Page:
National Geographic : 1934 Jun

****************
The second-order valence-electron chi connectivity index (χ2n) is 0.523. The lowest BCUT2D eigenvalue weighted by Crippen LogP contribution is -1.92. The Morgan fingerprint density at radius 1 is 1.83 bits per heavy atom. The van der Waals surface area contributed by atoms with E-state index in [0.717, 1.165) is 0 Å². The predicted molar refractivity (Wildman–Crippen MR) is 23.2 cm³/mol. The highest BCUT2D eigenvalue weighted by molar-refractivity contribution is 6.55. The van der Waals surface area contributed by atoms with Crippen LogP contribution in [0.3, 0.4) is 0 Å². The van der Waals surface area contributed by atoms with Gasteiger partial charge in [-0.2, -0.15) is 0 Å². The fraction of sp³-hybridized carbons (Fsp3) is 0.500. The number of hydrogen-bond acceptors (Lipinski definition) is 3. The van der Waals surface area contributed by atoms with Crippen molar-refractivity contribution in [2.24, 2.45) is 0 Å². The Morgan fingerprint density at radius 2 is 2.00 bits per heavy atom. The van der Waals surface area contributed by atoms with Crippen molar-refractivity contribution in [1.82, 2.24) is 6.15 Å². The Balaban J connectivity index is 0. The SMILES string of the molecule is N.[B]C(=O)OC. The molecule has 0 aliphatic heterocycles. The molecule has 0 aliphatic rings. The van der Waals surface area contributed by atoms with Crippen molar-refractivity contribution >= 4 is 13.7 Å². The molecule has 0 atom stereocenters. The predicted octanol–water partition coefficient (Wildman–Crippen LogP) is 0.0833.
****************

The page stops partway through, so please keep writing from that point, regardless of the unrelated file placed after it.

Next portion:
THE NATIONAL GEOGRAPHIC MAGAZINE her and we turn toward the wonderful ex panse of the reef at the base of which we are standing and begin our observations. PAINTING OIL COLORS UNDER SEA Chris Olsen, my chief artist and modeler, ingenious and resourceful, was with me on three of my expeditions and was always my right-hand man. On our most recent trip he was prepared with Monel metal easel and palette, which he had contrived for the pur pose, and stood 20 feet below the surface in his diving helmet, sketching the coral reef from Nature with oil colors on a specially prepared canvas stretched over plate glass and framed in his non-corrosive easel. At first he used paint brushes with wooden handles. Once he forgot and tried to set one down. It immediately floated to the surface and we had to send out a man in a rowboat to get it. I brought it back to him, using a diving helmet for the purpose. After that he used a palette knife, which would not float and also was much handier for laying on colors under sea. The undersea gardens were a perpetual wonder to us. It was hard to realize, as we gazed through the windows of our diving helmets at the towering pinnacles of the reef, and clambered in half-floating leaps over the rounded heads of massive coral that rose in terraces to the water surface, that these huge castellated structures were erected through the vital energy of such delicate coral polyps. Yet there they were by the millions, covering every square inch of the growing coral (see Color Plate IV). In the mellow light of the more protected areas, their serried communities expanded with outreaching, feathery tentacles sur rounding their miniature mouth slits-veri table petals of animal flowers (see Color Plate III). In patches of stronger sunlight, whole phalanxes were flattened to a mere investment of the underlying hard parts with thin gossamer films of living tissue, often embossed with close-set hemispheres, marking the location of the contracted polyps. The tapering, tawny branches of the staghorns were crowded with starlike living forms, while the waving gorgonians, rising toward the sunlit water surface in moving forest growths of vertical branchlets, showed each slender subdivision limned as with a halo of translucent white or golden polyps (see Color Plates V and VI). These myriads of tiny creatures are the architects and builders of the coral lime- stone structure, as well as the horny sup porting substance forming the flexible gor gonian "skeleton." They, in partnership with calcareous sea plants, shell-bearing mollusks, and protozoa, are largely respon sible for the amazing submerged limestone barriers so perilous to navigators of tropic seas (see Color Plate I). The ground-up fragments of this lime stone become infiltrated between larger frag ments, and the mass is heaped up by storms to rise above the water surface, where, as dunes of wind-blown sand, they are once more hardened and cemented into laminated eolian limestone through weathering, par tial solution by acid rains, and "setting," as the result of subsequent evaporation. Seeds lodge in the crevices of the rock, soil is formed, and an oceanic island may be evolved, clothed with tropic verdure, often habitable for man. Many varying species of coral are associ ated to form the community of the living reef. What is the secret of their marvelous power to multiply their kind, the technique by which they construct their ramparts, and the mysterious source of their building materials? Over here, on this submerged ledge, where the sunlight dances through the flickering waves, a beautiful lettuce coral expands its clustered polyps like a nosegay of green and lavender blossoms. A half-dozen polyps, with partially united bodies, each an inch or more in diameter, compose the colony, and display their mottled green and brown shafts, crowned with flowerlike disks of lavender and gray flecked with white. We draw nearer and, looking through the windows of our diving helmets, examine the cluster more closely. Each individual is a cylindrical sac crowned with a circular disk, in the center of which is an oval mouth slit. A circlet of about forty-eight slender, petal like tentacles radiates from the edge of the disk and contributes to the flowerlike ap pearance of the creature. THE BIRTH OF A POLYP Some of the polyps are almost separated from their fellows, while the others are still more or less united. It is obvious that a process of division is going on, the number of individuals increasing by splitting or bud ding from each other (see Color Plate II). As we watch, a small marine worm wriggles out from a crevice and starts to crawl with rhythmic undulations over the coral.